I’ve been thinking a lot about web browsers lately. Recently a variety of lesser known browsers were in the news as a result of Microsoft’s antitrust case in Europe. I like to test my designs in a variety of browser to be sure they render correctly… I suppose it comes with the territory of designing web pages. Since I’ve been checking out so many different web browsers lately, I thought I’d go ahead and make a post about my thoughts on the different web browsers available out there today. Today? Yes, today. It’s worth pointing out that Opera 10.5 was released today.
Below you will find my ranking of browsers. I’ll explain afterwards a bit about why I ranked each one where I did.
- Google Chrome 4.0
- Opera 10.5
- Mozilla Firefox 3.6
- Apple Safari 4.0
- SeaMonkey 2.0
- Arora 0.10
- Flock 2.5
- Internet Explorer 8
- Sleipnir 2.9.3
- Avant 11.7
- Konqueror (unrated)
Clearly, I’m rating anything older than these versions as unworthy of even considering using. Why would anyone use an out of date browser? Really? You can download a modern browser quickly and easily. I highly recommend everyone do so.
On to my ranking.
Google Chrome 4.0 – It’s fast. It’s efficient. Using the WebKit browser engine, it is highly W3C standards compliant. It meets all CSS2.1 standards as well as some from the draft for CSS3. It passes the Acid3 test with a perfect score. I like it’s smooth clean look. My only complaint is that it doesn’t offer a Print Preview Button. I simply don’t understand why it doesn’t have it.
Opera 10.5 – My initial impressions are that this is a great browser. It has nearly the upside of Google Chrome. I haven’t yet noticed any issues with it’s rendering engine… it passes the Acid3 test with a perfect score. It has that Print Preview Button that I miss when using Chrome. But, unfortunately, it’s bookmarks system is kind of a pain. Maybe it just takes some getting used to. I don’t know. When I put my bookmarks on a bookmarks bar, it messes up the clean new look. I can’t seem to get easy access to a drop-down list of my bookmarks… I have to click around a little bit for it. Chrome just seems easier to navigate to me, but… like I said, it could just be because I’m used to Chrome.
Mozilla Firefox 3.6 – Where Chrome is clean, Firefox is cluttered. But at the same time, the clutter is what makes Firefox so good. It meets most W3C standards and draft standards that Chrome and Opera do, coming up with a 94/100 on the Acid3 test. But it’s real strength lies in it’s add-ons. Working in web design, I’m constantly finding myself checking my designs using add-ons such as Firebug and Page Speed.
Apple Safari 4.0 – It basically is the same as Google Chrome… except that Apple got a bit too fancy for my tastes, and it seems to slow everything down.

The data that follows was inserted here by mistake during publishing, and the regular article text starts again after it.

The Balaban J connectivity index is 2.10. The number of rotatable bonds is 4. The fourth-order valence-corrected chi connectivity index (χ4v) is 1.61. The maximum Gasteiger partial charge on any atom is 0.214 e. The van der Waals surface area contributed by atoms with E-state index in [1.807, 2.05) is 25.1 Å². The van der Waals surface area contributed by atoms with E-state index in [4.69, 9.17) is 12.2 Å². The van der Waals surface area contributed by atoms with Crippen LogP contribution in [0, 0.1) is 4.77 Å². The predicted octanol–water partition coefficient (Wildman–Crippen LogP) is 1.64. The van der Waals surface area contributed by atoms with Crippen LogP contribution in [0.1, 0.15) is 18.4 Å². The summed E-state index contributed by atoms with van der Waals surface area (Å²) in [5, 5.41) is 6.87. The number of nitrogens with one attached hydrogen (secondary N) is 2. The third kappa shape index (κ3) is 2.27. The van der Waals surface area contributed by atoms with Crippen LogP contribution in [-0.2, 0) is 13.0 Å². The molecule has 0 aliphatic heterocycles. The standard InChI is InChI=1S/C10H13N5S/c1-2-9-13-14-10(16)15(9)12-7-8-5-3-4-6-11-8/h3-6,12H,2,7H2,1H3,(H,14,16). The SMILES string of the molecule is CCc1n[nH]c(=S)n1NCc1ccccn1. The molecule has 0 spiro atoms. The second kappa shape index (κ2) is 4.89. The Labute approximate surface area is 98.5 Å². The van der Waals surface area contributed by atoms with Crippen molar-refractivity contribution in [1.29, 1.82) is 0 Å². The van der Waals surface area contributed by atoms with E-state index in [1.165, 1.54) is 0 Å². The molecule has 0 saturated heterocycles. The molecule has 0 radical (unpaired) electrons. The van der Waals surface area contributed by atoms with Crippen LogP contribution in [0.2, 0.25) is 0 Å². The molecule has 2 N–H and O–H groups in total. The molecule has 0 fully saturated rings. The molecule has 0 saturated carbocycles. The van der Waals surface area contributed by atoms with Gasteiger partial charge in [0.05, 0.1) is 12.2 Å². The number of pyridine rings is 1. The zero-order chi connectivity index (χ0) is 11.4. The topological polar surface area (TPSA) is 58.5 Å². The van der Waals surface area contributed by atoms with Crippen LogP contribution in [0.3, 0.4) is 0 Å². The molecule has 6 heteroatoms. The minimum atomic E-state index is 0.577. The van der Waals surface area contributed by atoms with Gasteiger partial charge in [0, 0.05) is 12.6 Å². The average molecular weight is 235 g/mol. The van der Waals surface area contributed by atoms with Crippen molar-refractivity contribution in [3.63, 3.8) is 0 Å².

SeaMonkey 2.0 – Basically the same as Firefox. A branch off of the same Gecko rendering engine as Firefox, it scores nearly the same at 93/100 on the Acid3 test. I believe it can use all the same wonderful add-ons as Firefox, but I haven’t messed with it too much. It doesn’t seem to have tabs, which is a bit disappointing. I’m sure there’s a greater difference in there somewhere, but I haven’t found it yet.
Arora 0.10 – This upstart new browser looks like it could have real potential. My only complaint thus far is that the CSS3 rendering on text-shadow seems a bit off.
Flock 2.5 – Flock is an interesting little browser. It is focused on Social Networking type stuff. If that’s your thing, it could be a decent browser. Unfortunately, it is using an outdated version of Firefox’s rendering engine, and scores a mere 71/100 on the Acid3 test. It doesn’t display my CSS3 text-shadow properties at all.
Internet Explorer 8 – IE is really making strides in the last few years, but they’ve fallen too far behind the curve. They have little to no support at all for CSS3, and only have partial support of CSS2.1. How a major player in the computer industry such as Microsoft can fail to keep up with the fully adopted CSS2.1 standards, I’ll never understand. I mean, I’m shocked that they aren’t ahead of the open-source projects of WebKit and Mozilla. But they’re way behind. They score a mere 12/100 on the Acid3 test. No sign at all of my text-shadow.
Sleipnir and Avant – All the problems of IE8, but without the good parts. Avant especially annoyed me, as it automatically set itself as my default browser and changed my default search provider without asking me.
Konqueror – I hear it’s great, but the website to download it is just strange, and I didn’t feel like going to the hassle of figuring it out.